The Role of National Legislation in Bioenergy Governance
Paper in proceedings, 2014
Bioenergy supply chains pass several layers of governance, including both emerging governance mechanisms that specifically address bioenergy and existing regulations, such as environmental codes affecting forestry and agriculture. The sustainability requirements associated with the EU Renewable Energy Directive (EU-RED) is an example of how norms and sustainability priorities in one region can be expressed so as to influence activities in other regions, when actors in these other regions aim to produce for the EU market. Achieving aspirations for developing sustainable bioenergy production systems and supply and value chains requires coordination among actors and parties to ensure that all necessary governance mechanisms are in place and capable of fulfilling the appropriate standards setting, control, governance and assurance roles that are required, collectively. In this paper, the capacity of public governance to promote bioenergy production for the EU-RED market was assessed for thirteen countries in Africa, Asia, and Latin America. Environmental legislation was assessed on how it covers the sustainability requirements included in EU-RED, as well as general sustainability aspects. The countries’ capacities to enforce legislation were assessed by combining globally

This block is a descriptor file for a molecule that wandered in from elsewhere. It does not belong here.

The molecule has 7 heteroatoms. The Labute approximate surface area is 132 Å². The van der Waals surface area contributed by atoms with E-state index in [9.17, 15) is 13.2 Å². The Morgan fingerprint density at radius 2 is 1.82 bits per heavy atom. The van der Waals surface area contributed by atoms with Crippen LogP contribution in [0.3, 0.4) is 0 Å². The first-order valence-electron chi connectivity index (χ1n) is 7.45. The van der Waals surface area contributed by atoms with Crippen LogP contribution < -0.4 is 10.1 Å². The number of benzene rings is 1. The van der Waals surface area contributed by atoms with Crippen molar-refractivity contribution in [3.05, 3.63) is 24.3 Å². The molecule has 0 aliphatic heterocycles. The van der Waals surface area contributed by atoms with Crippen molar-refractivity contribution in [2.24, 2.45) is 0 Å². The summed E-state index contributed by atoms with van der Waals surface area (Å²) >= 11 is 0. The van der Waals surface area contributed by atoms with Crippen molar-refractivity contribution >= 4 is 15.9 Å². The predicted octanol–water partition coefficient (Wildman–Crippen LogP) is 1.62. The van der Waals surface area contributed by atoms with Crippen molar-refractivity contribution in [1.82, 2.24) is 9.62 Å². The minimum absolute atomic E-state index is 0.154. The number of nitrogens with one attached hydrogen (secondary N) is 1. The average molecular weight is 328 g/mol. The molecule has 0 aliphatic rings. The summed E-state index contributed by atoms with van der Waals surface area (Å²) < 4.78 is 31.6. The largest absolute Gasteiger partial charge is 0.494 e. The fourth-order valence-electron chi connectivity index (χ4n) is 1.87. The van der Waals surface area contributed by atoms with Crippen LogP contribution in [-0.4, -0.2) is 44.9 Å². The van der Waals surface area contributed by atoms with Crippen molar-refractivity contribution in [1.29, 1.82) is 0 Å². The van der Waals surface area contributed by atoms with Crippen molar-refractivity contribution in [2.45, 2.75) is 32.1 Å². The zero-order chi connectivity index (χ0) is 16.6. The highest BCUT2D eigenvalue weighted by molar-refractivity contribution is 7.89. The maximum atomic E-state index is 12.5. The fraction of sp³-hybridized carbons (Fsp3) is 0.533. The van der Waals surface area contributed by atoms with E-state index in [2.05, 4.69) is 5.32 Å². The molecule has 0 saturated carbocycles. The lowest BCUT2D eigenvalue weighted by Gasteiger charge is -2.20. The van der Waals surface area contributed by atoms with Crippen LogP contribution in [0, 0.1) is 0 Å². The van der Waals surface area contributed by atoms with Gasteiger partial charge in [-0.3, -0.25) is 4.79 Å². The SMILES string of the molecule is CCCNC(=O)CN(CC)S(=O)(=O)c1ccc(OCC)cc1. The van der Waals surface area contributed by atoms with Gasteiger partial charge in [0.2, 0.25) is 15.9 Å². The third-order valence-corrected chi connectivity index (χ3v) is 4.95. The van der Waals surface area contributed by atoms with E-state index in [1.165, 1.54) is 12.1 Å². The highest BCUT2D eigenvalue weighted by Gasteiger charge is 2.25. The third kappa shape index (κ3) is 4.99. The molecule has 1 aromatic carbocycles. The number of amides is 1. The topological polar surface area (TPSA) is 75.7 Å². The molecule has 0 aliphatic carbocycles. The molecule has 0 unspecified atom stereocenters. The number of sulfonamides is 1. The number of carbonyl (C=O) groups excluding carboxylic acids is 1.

applicable indexes. While some aspects (e.g., nature protection) were found to be mostly covered well in legislation, other (e.g., wetland protection, GHG emissions) where covered less well. Results indicate that enforcement of legislation can be a challenge in many countries.
environmental aspects biomass production
non-technical barriers to bioenergy